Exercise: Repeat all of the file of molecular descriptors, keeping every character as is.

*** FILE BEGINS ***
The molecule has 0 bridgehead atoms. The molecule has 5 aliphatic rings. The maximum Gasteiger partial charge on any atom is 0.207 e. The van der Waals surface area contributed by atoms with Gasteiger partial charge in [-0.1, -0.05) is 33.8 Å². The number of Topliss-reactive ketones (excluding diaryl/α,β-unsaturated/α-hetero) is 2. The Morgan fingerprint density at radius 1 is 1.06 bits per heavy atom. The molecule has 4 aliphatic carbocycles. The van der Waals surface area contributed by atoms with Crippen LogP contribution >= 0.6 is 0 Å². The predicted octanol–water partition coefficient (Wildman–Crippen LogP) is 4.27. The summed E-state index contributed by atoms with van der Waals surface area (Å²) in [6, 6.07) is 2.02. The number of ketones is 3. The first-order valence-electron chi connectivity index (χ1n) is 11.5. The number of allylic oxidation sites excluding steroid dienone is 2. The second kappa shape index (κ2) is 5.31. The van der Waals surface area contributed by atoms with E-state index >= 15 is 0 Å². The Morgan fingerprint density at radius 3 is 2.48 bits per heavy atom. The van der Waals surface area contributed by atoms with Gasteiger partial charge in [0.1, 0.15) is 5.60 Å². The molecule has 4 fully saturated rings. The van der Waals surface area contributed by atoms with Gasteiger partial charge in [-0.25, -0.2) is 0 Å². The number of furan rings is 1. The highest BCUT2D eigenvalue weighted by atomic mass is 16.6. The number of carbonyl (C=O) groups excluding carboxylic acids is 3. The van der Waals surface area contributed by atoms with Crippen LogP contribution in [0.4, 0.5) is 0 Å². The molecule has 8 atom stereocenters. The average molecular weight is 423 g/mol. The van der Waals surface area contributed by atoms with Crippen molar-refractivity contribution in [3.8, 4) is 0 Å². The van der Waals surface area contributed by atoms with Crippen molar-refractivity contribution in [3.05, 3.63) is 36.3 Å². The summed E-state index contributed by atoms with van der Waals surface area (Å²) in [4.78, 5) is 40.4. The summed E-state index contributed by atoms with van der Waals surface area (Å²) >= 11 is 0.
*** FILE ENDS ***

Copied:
The molecule has 0 bridgehead atoms. The molecule has 5 aliphatic rings. The maximum Gasteiger partial charge on any atom is 0.207 e. The van der Waals surface area contributed by atoms with Gasteiger partial charge in [-0.1, -0.05) is 33.8 Å². The number of Topliss-reactive ketones (excluding diaryl/α,β-unsaturated/α-hetero) is 2. The Morgan fingerprint density at radius 1 is 1.06 bits per heavy atom. The molecule has 4 aliphatic carbocycles. The van der Waals surface area contributed by atoms with Crippen LogP contribution >= 0.6 is 0 Å². The predicted octanol–water partition coefficient (Wildman–Crippen LogP) is 4.27. The summed E-state index contributed by atoms with van der Waals surface area (Å²) in [6, 6.07) is 2.02. The number of ketones is 3. The first-order valence-electron chi connectivity index (χ1n) is 11.5. The number of allylic oxidation sites excluding steroid dienone is 2. The second kappa shape index (κ2) is 5.31. The van der Waals surface area contributed by atoms with E-state index >= 15 is 0 Å². The Morgan fingerprint density at radius 3 is 2.48 bits per heavy atom. The van der Waals surface area contributed by atoms with Gasteiger partial charge in [0.1, 0.15) is 5.60 Å². The molecule has 4 fully saturated rings. The van der Waals surface area contributed by atoms with Gasteiger partial charge in [-0.25, -0.2) is 0 Å². The number of furan rings is 1. The highest BCUT2D eigenvalue weighted by atomic mass is 16.6. The number of carbonyl (C=O) groups excluding carboxylic acids is 3. The van der Waals surface area contributed by atoms with Crippen LogP contribution in [0.4, 0.5) is 0 Å². The molecule has 8 atom stereocenters. The average molecular weight is 423 g/mol. The van der Waals surface area contributed by atoms with Crippen molar-refractivity contribution in [3.8, 4) is 0 Å². The van der Waals surface area contributed by atoms with Crippen molar-refractivity contribution in [3.05, 3.63) is 36.3 Å². The summed E-state index contributed by atoms with van der Waals surface area (Å²) in [4.78, 5) is 40.4. The summed E-state index contributed by atoms with van der Waals surface area (Å²) >= 11 is 0.